I’m told it was these same bloodthirsty horsemen who originally bred Afghan hounds, though I’m not sure why. When I was a teenager, we were given an Afghan hound by a policeman who found it impossible to control. It was called Zarack and was far more trouble than it was worth.
Don't stop a donkey that isn't yours (mind your own business)
He ran out from under a leaking roof and sat in the rain (out of the frying pan into the fire)
A wolf’s pup will grow into a wolf, even though it be raised among men (a leopard can’t change its spots)
It's the same donkey with a new saddle (clothes do not make the man)
He who can be killed by sugar should not be killed by poison (subtlety is better than force)
That which thunders does not rain (a dog’s bark is worse than its bite)
He hasn't time even to scratch his head (he is very busy)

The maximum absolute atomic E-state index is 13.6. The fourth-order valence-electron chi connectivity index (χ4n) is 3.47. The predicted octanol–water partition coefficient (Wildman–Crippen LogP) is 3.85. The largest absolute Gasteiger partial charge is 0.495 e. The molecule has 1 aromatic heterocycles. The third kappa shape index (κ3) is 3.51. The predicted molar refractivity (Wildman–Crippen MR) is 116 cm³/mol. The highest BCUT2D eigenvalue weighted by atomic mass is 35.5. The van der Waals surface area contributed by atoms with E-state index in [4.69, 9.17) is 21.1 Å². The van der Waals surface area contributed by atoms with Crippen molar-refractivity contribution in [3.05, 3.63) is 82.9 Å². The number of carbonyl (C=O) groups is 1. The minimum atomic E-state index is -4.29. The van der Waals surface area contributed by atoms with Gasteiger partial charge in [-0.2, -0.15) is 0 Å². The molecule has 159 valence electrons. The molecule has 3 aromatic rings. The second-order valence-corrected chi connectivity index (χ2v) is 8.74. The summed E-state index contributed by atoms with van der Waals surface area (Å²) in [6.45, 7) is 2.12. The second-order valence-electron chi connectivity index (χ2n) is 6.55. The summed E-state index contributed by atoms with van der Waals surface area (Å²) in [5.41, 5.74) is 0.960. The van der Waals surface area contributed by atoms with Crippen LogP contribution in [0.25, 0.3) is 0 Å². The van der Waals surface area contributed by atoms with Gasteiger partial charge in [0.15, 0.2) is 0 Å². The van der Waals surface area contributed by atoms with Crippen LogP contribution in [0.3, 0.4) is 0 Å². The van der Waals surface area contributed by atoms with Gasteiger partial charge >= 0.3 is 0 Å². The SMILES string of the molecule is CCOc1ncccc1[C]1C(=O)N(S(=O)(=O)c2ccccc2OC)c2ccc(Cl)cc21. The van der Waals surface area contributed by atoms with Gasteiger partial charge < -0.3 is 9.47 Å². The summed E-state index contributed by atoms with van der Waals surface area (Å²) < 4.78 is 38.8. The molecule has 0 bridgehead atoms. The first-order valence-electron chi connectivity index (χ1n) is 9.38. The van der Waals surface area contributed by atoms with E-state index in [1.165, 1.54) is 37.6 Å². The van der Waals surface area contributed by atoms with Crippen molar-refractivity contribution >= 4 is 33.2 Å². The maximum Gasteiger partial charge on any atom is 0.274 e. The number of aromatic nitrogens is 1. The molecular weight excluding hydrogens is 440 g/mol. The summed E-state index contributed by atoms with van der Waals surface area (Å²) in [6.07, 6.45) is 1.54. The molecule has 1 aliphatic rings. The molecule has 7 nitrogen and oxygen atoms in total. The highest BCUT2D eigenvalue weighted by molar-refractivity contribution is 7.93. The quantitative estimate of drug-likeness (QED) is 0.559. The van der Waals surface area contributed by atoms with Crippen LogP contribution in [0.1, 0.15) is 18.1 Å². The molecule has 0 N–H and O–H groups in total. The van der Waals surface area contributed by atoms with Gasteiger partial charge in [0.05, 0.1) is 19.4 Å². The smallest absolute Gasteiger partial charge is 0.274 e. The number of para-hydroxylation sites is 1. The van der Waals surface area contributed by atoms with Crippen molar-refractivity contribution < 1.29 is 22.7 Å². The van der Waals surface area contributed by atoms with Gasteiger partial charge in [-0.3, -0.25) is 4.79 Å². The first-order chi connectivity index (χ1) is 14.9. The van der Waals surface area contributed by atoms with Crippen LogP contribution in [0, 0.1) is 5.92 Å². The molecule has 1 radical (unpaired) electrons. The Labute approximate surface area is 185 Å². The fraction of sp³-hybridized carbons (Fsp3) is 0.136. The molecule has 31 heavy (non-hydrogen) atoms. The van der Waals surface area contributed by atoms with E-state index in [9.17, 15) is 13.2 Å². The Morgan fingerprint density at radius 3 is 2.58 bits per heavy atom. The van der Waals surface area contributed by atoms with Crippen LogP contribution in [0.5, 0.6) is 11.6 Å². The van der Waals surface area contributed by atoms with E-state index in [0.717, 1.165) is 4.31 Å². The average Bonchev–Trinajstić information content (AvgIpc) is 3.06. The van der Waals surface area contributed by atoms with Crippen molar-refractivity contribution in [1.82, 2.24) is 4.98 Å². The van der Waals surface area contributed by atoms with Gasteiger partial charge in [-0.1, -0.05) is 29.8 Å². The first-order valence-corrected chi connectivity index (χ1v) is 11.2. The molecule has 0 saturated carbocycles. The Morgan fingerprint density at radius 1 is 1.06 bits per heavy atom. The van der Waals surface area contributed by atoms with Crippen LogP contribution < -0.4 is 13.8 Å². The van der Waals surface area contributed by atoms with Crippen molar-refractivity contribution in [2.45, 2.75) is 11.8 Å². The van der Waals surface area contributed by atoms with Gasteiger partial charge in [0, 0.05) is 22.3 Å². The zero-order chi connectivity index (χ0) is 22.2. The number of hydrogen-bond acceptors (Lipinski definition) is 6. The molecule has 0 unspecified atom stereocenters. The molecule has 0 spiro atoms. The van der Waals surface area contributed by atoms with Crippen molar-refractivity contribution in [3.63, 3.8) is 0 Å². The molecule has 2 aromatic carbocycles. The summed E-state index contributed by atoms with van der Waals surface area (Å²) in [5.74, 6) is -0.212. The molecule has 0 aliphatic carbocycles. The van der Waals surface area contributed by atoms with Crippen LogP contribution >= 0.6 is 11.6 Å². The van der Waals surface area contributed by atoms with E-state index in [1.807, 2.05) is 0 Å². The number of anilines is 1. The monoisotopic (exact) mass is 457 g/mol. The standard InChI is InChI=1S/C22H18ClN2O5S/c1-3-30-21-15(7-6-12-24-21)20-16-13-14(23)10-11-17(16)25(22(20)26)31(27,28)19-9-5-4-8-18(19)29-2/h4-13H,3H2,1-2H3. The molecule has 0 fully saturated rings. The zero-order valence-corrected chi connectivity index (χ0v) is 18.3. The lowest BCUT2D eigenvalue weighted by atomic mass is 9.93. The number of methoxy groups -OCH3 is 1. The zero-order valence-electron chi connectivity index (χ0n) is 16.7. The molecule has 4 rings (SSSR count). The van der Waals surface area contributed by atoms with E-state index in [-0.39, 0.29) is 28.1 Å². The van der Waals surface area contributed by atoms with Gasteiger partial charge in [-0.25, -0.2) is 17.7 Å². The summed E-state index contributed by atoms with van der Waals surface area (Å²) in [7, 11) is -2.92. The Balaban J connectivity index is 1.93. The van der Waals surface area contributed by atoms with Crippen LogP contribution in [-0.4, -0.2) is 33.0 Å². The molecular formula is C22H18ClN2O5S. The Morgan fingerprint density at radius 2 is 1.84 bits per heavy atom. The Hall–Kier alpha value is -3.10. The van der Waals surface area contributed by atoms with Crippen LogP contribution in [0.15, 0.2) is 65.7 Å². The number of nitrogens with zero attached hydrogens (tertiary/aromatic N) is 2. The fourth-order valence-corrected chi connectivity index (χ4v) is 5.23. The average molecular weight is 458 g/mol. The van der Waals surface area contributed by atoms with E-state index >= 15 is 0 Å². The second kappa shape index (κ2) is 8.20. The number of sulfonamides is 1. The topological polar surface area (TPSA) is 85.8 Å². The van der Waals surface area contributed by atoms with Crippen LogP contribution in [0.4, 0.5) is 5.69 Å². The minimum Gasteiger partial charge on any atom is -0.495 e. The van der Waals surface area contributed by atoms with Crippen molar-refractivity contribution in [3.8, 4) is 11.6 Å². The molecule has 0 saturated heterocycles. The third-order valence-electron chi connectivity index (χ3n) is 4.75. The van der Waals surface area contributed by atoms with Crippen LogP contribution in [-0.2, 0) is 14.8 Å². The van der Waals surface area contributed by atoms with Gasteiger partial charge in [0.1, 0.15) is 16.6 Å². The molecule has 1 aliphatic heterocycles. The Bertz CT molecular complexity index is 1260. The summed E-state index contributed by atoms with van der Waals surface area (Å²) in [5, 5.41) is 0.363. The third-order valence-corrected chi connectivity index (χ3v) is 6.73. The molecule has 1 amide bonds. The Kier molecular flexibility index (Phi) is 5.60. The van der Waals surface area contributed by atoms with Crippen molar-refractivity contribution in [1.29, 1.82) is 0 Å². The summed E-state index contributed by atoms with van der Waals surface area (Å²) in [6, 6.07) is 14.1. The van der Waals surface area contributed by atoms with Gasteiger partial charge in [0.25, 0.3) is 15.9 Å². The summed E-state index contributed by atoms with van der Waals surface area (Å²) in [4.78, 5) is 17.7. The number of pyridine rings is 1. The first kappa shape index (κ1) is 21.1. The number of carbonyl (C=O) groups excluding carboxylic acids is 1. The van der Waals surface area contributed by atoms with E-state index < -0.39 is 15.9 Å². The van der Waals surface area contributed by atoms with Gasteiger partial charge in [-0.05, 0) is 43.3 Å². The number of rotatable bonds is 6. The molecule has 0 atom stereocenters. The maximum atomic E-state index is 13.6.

The one about sugar and poison has a certain irony, given current circumstances.
Statistically, Afghanistan is not without esoteric interest, either.
For example, it has fewer cars per capita than any other country on Earth except Malawi.
It also has the highest percentage of male smokers in the entire world - 86%. (Britain comes in at number 105 with 27%.)
And there are fewer doctors in Afghanistan than almost anywhere else - 1 for every 5,000 people (compared to Britain’s 1 for every 500).
Also in extremely short supply are Jews. At the last census, there was only one.
And if the endless depressing news coverage from Afghanistan has given you the impression that it’s merely a vast and mountainous land of brown dust, or that its main exports are big dogs with long hair, opium, rugs, misery, fear, dysentery and death, then look again. There are vast and beautiful fertile valleys there; but for its dreadful conflict, Afghanistan could easily be one of the world’s leading growers and exporters of melons, grapes, apricots, pomegranates, dried fruit and nuts.